• Hydrogeomorphic Classification for Great Lakes Coastal Wetlands

      Albert, Dennis A.; Wilcox, Douglas A.; Ingram, Joel; Thompson, Todd A.; Canadian Wildlife Service; Indiana University - Bloomington; Michigan State University Extension; The College at Brockport (2005-01-01)
      A hydrogeomorphic classification scheme for Great Lakes coastal wetlands is presented. The classification is hierarchical and first divides the wetlands into three broad hydrogeomorphic systems, lacustrine, riverine, and barrier-protected, each with unique hydrologic flow characteristics and residence time. These systems are further subdivided into finer geomorphic types based on physical features and shoreline processes. Each hydrogeomorphic wetland type has associated plant and animal communities and specific physical attributes related to sediment type, wave energy, water quality, and hydrology.
    • Modeling Wetland Plant Community Response to Assess Water-Level Regulation Scenarios in the Lake Ontario – St. Lawrence River Basin

      Hudon, Christiane; Wilcox, Douglas A.; Ingram, Joel; Canadian Wildlife Service; St. Lawrence Centre; The College at Brockport (2006-01-01)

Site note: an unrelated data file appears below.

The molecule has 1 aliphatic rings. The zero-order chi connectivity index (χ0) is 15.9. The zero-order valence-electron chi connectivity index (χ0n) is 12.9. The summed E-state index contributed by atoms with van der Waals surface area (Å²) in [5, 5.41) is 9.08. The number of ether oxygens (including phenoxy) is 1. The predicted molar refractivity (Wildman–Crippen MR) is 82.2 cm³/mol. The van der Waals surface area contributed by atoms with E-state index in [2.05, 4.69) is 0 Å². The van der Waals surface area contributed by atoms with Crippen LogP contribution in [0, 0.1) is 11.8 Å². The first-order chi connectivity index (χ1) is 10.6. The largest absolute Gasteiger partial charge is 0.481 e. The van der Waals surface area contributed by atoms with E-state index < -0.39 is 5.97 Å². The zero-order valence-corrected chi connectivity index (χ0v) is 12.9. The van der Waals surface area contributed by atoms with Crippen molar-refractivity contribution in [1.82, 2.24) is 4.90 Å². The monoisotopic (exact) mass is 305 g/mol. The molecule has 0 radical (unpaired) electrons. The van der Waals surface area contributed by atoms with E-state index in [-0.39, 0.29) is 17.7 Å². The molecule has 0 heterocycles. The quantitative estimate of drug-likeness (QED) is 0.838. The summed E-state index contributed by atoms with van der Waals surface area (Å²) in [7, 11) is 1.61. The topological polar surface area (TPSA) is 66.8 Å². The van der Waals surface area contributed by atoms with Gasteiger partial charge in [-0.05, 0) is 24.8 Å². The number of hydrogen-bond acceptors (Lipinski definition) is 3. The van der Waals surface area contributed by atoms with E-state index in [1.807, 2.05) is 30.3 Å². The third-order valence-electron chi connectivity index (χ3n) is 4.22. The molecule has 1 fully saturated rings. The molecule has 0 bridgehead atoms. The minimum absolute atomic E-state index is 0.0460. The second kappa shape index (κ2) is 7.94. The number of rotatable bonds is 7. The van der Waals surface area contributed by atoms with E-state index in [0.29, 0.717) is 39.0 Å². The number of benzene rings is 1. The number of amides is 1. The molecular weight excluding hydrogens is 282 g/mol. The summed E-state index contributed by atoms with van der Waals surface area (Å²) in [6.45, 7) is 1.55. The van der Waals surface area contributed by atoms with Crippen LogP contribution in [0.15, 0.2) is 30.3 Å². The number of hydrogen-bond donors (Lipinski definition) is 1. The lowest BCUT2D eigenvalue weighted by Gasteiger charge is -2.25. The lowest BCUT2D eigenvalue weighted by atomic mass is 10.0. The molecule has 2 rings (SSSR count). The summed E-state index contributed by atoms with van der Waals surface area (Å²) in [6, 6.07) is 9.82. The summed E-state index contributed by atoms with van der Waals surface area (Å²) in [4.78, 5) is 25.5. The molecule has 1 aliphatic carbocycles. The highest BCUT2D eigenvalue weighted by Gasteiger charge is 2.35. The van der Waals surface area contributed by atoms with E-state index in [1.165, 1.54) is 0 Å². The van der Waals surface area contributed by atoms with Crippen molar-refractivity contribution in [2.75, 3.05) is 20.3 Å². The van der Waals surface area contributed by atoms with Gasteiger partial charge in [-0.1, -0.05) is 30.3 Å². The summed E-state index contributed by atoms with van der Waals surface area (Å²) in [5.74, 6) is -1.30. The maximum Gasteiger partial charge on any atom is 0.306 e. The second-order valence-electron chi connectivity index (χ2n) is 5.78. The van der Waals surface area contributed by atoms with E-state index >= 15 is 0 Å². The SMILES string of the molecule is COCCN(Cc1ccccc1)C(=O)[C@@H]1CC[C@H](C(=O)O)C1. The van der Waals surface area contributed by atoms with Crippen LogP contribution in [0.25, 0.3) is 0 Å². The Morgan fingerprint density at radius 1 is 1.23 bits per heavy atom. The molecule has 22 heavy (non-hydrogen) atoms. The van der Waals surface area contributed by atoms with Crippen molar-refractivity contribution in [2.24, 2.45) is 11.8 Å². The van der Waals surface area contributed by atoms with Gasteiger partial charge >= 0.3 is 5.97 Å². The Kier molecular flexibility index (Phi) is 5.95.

The International Joint Commission has recently completed a five-year study (2000– 2005) to review the operation of structures controlling the flows and levels of the Lake Ontario – St. Lawrence River system. In addition to addressing the multitude of stakeholder interests, the regulation plan review also considers environmental sustainability and integrity of wetlands and various ecosystem components. The present paper outlines the general approach, scientific methodology and applied management considerations of studies quantifying the relationships between hydrology and wetland plant assemblages (% occurrence, surface area) in Lake Ontario and the Upper and Lower St. Lawrence River. Although similar study designs were used across the study region, different methodologies were required that were specifically adapted to suit the important regional differences between the lake and river systems, range in water-level variations, and confounding factors (geomorphic types, exposure, sediment characteristics, downstream gradient of water quality, origin of water masses in the Lower River). Performance indicators (metrics), such as total area of wetland in meadow marsh vegetation type, that link wetland response to water levels will be used to assess the effects of different regulation plans under current and future (climate change) water-supply scenarios.